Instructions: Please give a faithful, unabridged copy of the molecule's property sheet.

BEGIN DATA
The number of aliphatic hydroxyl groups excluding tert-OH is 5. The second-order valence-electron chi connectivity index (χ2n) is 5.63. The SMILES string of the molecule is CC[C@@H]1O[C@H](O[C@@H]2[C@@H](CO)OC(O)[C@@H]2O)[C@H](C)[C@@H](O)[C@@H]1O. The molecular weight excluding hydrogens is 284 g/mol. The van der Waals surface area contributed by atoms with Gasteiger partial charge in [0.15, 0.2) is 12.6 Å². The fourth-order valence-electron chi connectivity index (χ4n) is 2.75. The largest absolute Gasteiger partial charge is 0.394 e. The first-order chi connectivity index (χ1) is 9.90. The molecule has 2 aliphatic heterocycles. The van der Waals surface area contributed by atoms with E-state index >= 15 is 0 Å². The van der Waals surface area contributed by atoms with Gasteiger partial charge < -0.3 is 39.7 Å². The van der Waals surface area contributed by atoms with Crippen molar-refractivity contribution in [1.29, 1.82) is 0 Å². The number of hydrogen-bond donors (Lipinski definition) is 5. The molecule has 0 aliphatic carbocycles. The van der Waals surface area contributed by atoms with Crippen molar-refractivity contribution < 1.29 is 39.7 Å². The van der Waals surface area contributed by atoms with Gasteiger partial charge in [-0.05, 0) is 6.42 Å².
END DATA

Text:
The number of aliphatic hydroxyl groups excluding tert-OH is 5. The second-order valence-electron chi connectivity index (χ2n) is 5.63. The SMILES string of the molecule is CC[C@@H]1O[C@H](O[C@@H]2[C@@H](CO)OC(O)[C@@H]2O)[C@H](C)[C@@H](O)[C@@H]1O. The molecular weight excluding hydrogens is 284 g/mol. The van der Waals surface area contributed by atoms with Gasteiger partial charge in [0.15, 0.2) is 12.6 Å². The fourth-order valence-electron chi connectivity index (χ4n) is 2.75. The largest absolute Gasteiger partial charge is 0.394 e. The first-order chi connectivity index (χ1) is 9.90. The molecule has 2 aliphatic heterocycles. The van der Waals surface area contributed by atoms with E-state index >= 15 is 0 Å². The van der Waals surface area contributed by atoms with Gasteiger partial charge < -0.3 is 39.7 Å². The van der Waals surface area contributed by atoms with Crippen molar-refractivity contribution in [1.29, 1.82) is 0 Å². The number of hydrogen-bond donors (Lipinski definition) is 5. The molecule has 0 aliphatic carbocycles. The van der Waals surface area contributed by atoms with Crippen molar-refractivity contribution < 1.29 is 39.7 Å². The van der Waals surface area contributed by atoms with Gasteiger partial charge in [-0.05, 0) is 6.42 Å².